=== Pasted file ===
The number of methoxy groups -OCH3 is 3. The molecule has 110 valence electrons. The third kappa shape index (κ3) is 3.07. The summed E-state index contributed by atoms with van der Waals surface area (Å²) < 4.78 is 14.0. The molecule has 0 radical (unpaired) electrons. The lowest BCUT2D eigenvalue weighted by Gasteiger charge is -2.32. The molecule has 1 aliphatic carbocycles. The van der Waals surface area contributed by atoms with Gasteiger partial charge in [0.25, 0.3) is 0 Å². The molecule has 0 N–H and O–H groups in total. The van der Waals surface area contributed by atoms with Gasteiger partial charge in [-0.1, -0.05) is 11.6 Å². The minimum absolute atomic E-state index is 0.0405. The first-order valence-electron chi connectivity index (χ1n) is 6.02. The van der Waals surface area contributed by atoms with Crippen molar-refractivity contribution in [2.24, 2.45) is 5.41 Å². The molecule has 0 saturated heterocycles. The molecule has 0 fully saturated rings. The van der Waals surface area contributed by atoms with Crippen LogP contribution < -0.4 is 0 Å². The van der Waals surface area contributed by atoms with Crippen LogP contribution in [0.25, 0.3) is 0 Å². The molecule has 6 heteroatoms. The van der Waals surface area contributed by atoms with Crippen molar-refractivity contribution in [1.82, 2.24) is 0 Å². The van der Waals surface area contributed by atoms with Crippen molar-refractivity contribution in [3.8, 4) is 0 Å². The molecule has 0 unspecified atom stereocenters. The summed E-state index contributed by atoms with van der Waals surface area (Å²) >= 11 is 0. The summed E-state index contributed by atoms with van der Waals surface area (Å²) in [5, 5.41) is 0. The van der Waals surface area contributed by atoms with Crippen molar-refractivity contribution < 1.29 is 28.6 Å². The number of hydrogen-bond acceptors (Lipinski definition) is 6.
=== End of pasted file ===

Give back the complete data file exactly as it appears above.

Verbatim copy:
The number of methoxy groups -OCH3 is 3. The molecule has 110 valence electrons. The third kappa shape index (κ3) is 3.07. The summed E-state index contributed by atoms with van der Waals surface area (Å²) < 4.78 is 14.0. The molecule has 0 radical (unpaired) electrons. The lowest BCUT2D eigenvalue weighted by Gasteiger charge is -2.32. The molecule has 1 aliphatic carbocycles. The van der Waals surface area contributed by atoms with Gasteiger partial charge in [0.25, 0.3) is 0 Å². The molecule has 0 N–H and O–H groups in total. The van der Waals surface area contributed by atoms with Gasteiger partial charge in [-0.1, -0.05) is 11.6 Å². The minimum absolute atomic E-state index is 0.0405. The first-order valence-electron chi connectivity index (χ1n) is 6.02. The van der Waals surface area contributed by atoms with Crippen molar-refractivity contribution in [2.24, 2.45) is 5.41 Å². The molecule has 0 saturated heterocycles. The molecule has 0 fully saturated rings. The van der Waals surface area contributed by atoms with Crippen LogP contribution < -0.4 is 0 Å². The van der Waals surface area contributed by atoms with Crippen LogP contribution in [0.25, 0.3) is 0 Å². The molecule has 6 heteroatoms. The van der Waals surface area contributed by atoms with Crippen molar-refractivity contribution in [1.82, 2.24) is 0 Å². The van der Waals surface area contributed by atoms with Crippen molar-refractivity contribution in [3.8, 4) is 0 Å². The molecule has 0 unspecified atom stereocenters. The summed E-state index contributed by atoms with van der Waals surface area (Å²) >= 11 is 0. The summed E-state index contributed by atoms with van der Waals surface area (Å²) in [5, 5.41) is 0. The van der Waals surface area contributed by atoms with Crippen molar-refractivity contribution < 1.29 is 28.6 Å². The number of hydrogen-bond acceptors (Lipinski definition) is 6.